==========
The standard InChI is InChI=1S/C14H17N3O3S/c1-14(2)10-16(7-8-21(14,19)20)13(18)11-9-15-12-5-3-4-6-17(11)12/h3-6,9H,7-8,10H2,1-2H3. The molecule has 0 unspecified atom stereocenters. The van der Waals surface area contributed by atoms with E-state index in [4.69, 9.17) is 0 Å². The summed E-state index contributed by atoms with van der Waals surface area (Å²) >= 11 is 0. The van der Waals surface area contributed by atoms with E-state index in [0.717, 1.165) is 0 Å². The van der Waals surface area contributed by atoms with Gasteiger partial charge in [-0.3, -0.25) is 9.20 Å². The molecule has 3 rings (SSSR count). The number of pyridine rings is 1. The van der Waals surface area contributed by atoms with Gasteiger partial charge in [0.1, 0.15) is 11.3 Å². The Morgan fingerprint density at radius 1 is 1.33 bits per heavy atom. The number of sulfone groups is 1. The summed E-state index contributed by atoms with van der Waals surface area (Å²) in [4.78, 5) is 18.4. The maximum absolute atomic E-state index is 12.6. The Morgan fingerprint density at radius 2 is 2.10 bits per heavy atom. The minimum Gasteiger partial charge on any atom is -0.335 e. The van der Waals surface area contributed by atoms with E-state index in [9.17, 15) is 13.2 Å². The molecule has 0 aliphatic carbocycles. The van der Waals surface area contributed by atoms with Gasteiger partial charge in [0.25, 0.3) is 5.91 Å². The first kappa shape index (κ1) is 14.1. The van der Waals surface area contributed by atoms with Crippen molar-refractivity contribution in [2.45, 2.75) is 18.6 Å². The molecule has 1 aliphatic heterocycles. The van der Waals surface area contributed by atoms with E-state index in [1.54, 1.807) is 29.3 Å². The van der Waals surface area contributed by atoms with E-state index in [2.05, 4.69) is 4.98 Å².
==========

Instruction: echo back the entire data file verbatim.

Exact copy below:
The standard InChI is InChI=1S/C14H17N3O3S/c1-14(2)10-16(7-8-21(14,19)20)13(18)11-9-15-12-5-3-4-6-17(11)12/h3-6,9H,7-8,10H2,1-2H3. The molecule has 0 unspecified atom stereocenters. The van der Waals surface area contributed by atoms with E-state index in [4.69, 9.17) is 0 Å². The summed E-state index contributed by atoms with van der Waals surface area (Å²) >= 11 is 0. The van der Waals surface area contributed by atoms with E-state index in [0.717, 1.165) is 0 Å². The van der Waals surface area contributed by atoms with Gasteiger partial charge in [-0.3, -0.25) is 9.20 Å². The molecule has 3 rings (SSSR count). The number of pyridine rings is 1. The van der Waals surface area contributed by atoms with Gasteiger partial charge in [0.1, 0.15) is 11.3 Å². The Morgan fingerprint density at radius 1 is 1.33 bits per heavy atom. The number of sulfone groups is 1. The summed E-state index contributed by atoms with van der Waals surface area (Å²) in [4.78, 5) is 18.4. The maximum absolute atomic E-state index is 12.6. The Morgan fingerprint density at radius 2 is 2.10 bits per heavy atom. The minimum Gasteiger partial charge on any atom is -0.335 e. The van der Waals surface area contributed by atoms with E-state index in [9.17, 15) is 13.2 Å². The molecule has 0 aliphatic carbocycles. The van der Waals surface area contributed by atoms with Gasteiger partial charge in [0.25, 0.3) is 5.91 Å². The first kappa shape index (κ1) is 14.1. The van der Waals surface area contributed by atoms with Crippen molar-refractivity contribution in [2.45, 2.75) is 18.6 Å². The molecule has 1 aliphatic heterocycles. The van der Waals surface area contributed by atoms with E-state index in [1.54, 1.807) is 29.3 Å². The van der Waals surface area contributed by atoms with E-state index in [2.05, 4.69) is 4.98 Å².